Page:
For the last twenty years educational policy transfer and educational borrowing have been high on the agenda of many countries. Comparative international performance data such as PISA have made the prospect of importing policies and pedagogical methods irresistible to governments across the world. The work of David Reynolds (1996) on mathematics teaching in Taiwan was a good example in its influence on the New Labour government’s policy on the National Mathematics Strategy in England and Wales. The combination of pedagogical and political issues makes policy transfer an ideal topic for Education Studies.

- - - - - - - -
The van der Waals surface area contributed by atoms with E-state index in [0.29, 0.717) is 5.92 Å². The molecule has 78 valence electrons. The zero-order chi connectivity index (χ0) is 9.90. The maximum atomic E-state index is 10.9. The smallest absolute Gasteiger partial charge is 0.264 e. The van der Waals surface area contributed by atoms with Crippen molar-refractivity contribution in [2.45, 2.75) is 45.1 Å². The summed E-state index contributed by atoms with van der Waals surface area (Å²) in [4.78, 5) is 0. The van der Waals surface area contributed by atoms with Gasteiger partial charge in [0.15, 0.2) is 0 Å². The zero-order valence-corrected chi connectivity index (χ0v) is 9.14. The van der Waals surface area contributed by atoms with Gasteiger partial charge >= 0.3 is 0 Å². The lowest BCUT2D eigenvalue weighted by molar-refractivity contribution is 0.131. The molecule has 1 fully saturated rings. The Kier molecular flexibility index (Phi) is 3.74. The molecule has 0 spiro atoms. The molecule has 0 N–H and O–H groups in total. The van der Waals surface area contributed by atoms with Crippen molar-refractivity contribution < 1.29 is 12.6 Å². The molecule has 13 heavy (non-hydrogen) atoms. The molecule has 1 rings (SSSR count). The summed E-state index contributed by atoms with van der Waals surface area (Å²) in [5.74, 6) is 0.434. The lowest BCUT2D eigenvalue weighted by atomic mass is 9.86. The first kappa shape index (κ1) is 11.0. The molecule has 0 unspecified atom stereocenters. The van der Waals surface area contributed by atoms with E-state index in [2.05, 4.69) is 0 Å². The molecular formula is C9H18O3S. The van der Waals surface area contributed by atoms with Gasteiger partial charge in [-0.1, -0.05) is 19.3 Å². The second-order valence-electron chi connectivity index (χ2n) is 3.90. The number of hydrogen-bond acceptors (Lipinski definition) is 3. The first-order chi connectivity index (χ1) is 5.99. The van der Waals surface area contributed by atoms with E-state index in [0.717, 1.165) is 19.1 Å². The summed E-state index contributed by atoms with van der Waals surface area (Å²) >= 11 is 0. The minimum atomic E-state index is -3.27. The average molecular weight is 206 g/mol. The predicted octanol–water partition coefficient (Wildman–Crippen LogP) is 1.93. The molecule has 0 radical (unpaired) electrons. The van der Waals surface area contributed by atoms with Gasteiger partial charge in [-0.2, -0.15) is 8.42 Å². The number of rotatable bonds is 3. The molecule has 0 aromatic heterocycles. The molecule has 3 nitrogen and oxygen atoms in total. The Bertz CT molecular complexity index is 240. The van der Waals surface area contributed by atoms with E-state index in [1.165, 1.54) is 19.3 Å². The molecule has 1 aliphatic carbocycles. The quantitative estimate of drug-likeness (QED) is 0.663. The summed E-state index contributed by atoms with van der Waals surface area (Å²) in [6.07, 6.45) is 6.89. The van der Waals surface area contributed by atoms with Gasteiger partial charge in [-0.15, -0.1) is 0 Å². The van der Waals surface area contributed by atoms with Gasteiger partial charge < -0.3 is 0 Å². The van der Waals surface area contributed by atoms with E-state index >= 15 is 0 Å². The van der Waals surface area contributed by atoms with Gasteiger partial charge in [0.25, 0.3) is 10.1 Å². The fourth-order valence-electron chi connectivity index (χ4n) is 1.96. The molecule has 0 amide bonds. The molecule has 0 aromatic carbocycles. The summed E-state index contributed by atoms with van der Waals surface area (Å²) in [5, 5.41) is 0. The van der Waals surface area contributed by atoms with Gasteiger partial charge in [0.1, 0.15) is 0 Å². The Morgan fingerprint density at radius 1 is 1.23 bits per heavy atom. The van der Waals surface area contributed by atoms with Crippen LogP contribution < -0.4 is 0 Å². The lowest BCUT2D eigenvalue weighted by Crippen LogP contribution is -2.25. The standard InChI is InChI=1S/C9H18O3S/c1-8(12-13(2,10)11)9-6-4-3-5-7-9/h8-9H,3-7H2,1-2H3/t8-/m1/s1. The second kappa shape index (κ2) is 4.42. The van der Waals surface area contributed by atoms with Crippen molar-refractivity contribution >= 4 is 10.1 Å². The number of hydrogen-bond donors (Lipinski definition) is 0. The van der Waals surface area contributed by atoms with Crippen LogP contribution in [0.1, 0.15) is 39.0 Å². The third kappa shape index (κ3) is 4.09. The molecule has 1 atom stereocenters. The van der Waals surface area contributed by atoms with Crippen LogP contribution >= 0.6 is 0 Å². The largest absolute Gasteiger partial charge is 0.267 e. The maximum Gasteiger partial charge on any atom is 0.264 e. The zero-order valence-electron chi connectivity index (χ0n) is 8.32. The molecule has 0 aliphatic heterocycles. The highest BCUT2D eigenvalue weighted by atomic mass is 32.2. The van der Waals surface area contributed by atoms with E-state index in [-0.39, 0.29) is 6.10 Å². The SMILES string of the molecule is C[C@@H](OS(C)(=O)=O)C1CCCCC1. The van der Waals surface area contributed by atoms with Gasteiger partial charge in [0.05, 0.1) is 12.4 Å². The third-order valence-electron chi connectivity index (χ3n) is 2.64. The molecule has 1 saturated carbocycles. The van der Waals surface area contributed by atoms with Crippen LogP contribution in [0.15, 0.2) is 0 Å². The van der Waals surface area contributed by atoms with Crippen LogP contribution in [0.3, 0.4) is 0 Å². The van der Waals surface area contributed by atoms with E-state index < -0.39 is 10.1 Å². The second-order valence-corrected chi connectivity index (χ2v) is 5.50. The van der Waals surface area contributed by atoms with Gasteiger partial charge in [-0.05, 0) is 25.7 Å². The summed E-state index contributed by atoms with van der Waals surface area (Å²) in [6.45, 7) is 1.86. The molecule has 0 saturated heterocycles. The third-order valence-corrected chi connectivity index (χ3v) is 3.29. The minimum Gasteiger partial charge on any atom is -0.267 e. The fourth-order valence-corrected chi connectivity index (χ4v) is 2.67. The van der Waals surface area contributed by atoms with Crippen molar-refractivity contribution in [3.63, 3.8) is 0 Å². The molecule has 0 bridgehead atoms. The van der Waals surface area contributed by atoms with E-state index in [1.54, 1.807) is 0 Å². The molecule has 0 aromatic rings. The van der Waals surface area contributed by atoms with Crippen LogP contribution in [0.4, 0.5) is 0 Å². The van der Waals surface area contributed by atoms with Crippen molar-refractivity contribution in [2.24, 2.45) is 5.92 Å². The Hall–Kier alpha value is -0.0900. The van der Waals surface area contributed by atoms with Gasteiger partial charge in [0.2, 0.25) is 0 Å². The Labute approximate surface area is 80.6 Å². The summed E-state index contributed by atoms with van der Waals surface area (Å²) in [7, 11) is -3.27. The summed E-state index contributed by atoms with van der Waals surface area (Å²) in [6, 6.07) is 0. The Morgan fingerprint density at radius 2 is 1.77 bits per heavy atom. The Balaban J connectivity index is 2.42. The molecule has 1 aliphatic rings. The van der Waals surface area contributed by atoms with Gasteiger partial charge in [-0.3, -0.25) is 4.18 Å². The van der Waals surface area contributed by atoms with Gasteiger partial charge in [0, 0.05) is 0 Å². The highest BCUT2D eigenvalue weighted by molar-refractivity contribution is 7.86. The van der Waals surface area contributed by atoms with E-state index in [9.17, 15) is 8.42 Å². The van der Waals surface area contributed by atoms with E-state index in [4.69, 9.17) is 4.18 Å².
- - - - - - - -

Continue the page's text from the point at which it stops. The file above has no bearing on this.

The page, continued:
This book reports on a major policy transfer project in India with the aim of improving the quality of education in India’s schools, in particular to make education and schools more inclusive. From the outset it is explained that the project ended largely in failure. A list of bullet points on pp.118-9 list the achievements, they are all along the lines of systems which were set up to gather data and to make improvements, but none actually records improvements in schools.